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6.1.1. Is Aegon dead?

While some years a go there was a claim that Martin had said (in a mail to an individual who reported on the GeorgeRRMartin mailing list) that Aegon was dead, the exact wording of this statement was never produced and the reporter could not vouch that he had correctly interpreted GRRM’s statement to him. Since then, GRRM has been cagier about the issue. For example, when asked about the fates of both of Rhaegar’s children, he only provided a definitive answer concerning Rhaenys’s fate (SSC). When probed further about Aegon, his answer was rather coy (SSC).

The popular theory as to why Aegon is not dead is that he was spirited out of the Red Keep at some point, and replaced with another baby who looked somewhat similar (not the easiest thing to do, since Aegon was coming out more Valyrian, but presumably any child with fair hair and blue eyes would probably pass inspection by the likes of Ser Gregor Clegane). It’s usually thought that if this was the case that Varys would be responsible for it. Candidates for who Aegon may now be are many, and include Samwell (too old, in fact), Edric Dayne (too young), an as-yet-unnamed child residing with Howland Reed in the Neck (speculation based on metaphorical analysis of the text), or someone else entirely. One reason why some feel that Aegon must have survived include Rhaegar’s definitive statement that Aegon was the prince who was promised and that the dragon has three heads (II: 512). Martin has noted, however, that one does not necessarily have to be a Targaryen to be one of the three heads (SSR).

A Dance with Dragons provides us Young Griff, who is apparently revealed as Aegon Targaryen, the trueborn son of Prince Rhaegar and the rightful Targaryen heir to the throne. Much as speculated in the past, the tale goes that Varys spirited him out of the Red Keep, substituting another child in his place. Raised in secret of Essos, he was placed in the care of “Griff”—the exiled Jon Connington, who at Varys’s suggestion let it be put about that he died in disgrace—who, with other Westerosi, raised him in preparation of his claiming the crown one day. Tyrion Lannister appears to accept this story, and puts it into Aegon’s head that he should invade Westeros rather than seeking Daenerys. Aegon’s landing on the shores of the stormlands causes confusion in King’s Landing, as with the help of the Golden Company he successfully seizes several castles.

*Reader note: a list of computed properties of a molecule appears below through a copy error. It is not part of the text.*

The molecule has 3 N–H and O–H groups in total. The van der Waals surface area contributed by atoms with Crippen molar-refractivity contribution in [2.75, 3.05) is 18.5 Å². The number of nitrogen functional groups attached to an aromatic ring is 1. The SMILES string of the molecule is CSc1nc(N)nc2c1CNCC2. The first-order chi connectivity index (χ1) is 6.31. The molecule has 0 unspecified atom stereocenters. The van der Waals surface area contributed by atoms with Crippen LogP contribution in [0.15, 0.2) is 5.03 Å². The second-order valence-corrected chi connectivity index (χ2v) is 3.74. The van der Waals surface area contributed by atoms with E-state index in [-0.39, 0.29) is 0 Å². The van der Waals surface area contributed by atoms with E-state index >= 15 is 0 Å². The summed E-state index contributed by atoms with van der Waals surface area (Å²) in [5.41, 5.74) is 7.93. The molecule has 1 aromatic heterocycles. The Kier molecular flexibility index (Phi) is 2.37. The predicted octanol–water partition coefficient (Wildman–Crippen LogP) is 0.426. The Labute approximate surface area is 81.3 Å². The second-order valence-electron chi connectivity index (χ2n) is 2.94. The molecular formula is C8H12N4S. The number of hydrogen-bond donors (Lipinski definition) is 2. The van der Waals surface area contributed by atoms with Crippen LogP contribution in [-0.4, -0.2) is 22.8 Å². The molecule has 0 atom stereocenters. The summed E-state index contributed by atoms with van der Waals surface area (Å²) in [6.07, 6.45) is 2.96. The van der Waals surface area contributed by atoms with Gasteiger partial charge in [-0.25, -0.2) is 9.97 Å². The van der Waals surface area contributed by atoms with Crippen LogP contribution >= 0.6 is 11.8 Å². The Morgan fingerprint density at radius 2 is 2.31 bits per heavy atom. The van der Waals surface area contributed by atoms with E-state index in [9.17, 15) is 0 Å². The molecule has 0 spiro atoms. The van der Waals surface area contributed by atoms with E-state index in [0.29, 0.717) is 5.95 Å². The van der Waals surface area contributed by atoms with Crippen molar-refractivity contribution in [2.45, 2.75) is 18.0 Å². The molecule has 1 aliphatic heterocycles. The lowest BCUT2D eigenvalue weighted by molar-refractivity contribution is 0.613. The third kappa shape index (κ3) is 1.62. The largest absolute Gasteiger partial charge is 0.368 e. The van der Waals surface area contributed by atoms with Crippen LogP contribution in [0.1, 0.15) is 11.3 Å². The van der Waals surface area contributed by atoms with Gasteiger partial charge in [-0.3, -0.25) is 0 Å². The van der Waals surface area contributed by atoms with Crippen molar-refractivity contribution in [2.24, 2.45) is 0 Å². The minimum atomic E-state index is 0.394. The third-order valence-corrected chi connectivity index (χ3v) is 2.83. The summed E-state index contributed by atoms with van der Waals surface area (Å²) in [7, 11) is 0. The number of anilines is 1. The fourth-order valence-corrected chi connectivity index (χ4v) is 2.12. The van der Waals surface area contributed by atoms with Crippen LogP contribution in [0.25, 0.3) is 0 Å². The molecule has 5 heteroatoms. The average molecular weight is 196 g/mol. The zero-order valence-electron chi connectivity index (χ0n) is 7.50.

However, our own view is that Aegon is not, in fact, Aegon Targaryen. Despite the many details that appear to match up—including his apparent age and Valyrian features—the fact is that there is no proof from Connington that Aegon is who he says he is. He only has Varys’s word for it. Valyrian features still remain visible in the Free Cities, particularly in the Free Cities of Lys and Volantis, which are repeatedly noted (especially in A Dance with Dragons) as still having the silver-gold hair and violet eyes among a significant portion of the population. It would not have been hard for Varys and his partner-in-crime Illyrio to have a child to take over for the deceased Aegon, to construct this false narrative, and to pass the boy off as Rhaegar’s to a man who bother worshipped Rhaegar and dearly wanted to believe that there was a way back to Westeros to reclaim his lost glory and honor.

One of the most intriguing theories connects to Illyrio’s conversation with Tyrion as they travelled from Pentos to meet Griff and his company. There, Illyrio revealed three important pieces of information: that there was more than just a bond of friendship leading him to work with Varys (V: 74), and that he adored his now-deceased concubine Serra of Lys whose features included silver-gold hair (V: 79). This has led us to speculate that “Aegon” is in fact Illyrio’s own son by Serra, passed off as Aegon with Varys’s connivance. This would neatly explain his affection for the boy (whom he seems to have raised in his own household right up to the time that the opportunity to ensnare Connington in their plot presented itself [V: 22]), what gain he seems to think to gain from this risky venture (having his own son on the throne must be quite a pleasing thought to his ego), and the possible reasons for why “Aegon”‘s Valyrian appearance comes from his Lyseni mother, where men and women alike are known to still have Valyrian features. A further complication of the theory even suggests that Serra is related to Varys (who also originally hailed from Lys) and that they are both descendants of either the Blackfyres or Aerion Brightflame, the Targaryen prince who was exiled to Lys for a number of years and whom Martin claims may well have left a few by-blows behind when he returned to Westeros to drink his cup of wildfire (SSC).

Perhaps the chief reasons to believe that Aegon is not truly Aegon is the fact that there have been two separate visions suggesting that there are “false dragons” present in the tale: Daenerys’s vision from the Undying (“Daughter of Death”) and Moqorro’s vision as reported to Tyrion (“Dragons Old and Young”). The chief evidence used against the theory that Young Griff is not, in fact, Aegon, relates to Varys’s explicit rejection of the dying Kevan’s claim that Aegon was dead. Our own counter to that is that Varys reveals, in the very same conversation, a belief that someone can be shaped to a purpose—in Aegon’s case, to be a king. But this logically goes further: that someone can be shaped to believe that they are something that they are not. That is, when he rejects Aegon being dead, what Varys may well mean is that for his purposes, Young Griff is Aegon—he has directed his last seventeen years or so to shaping the boy to be Aegon Targaryen.

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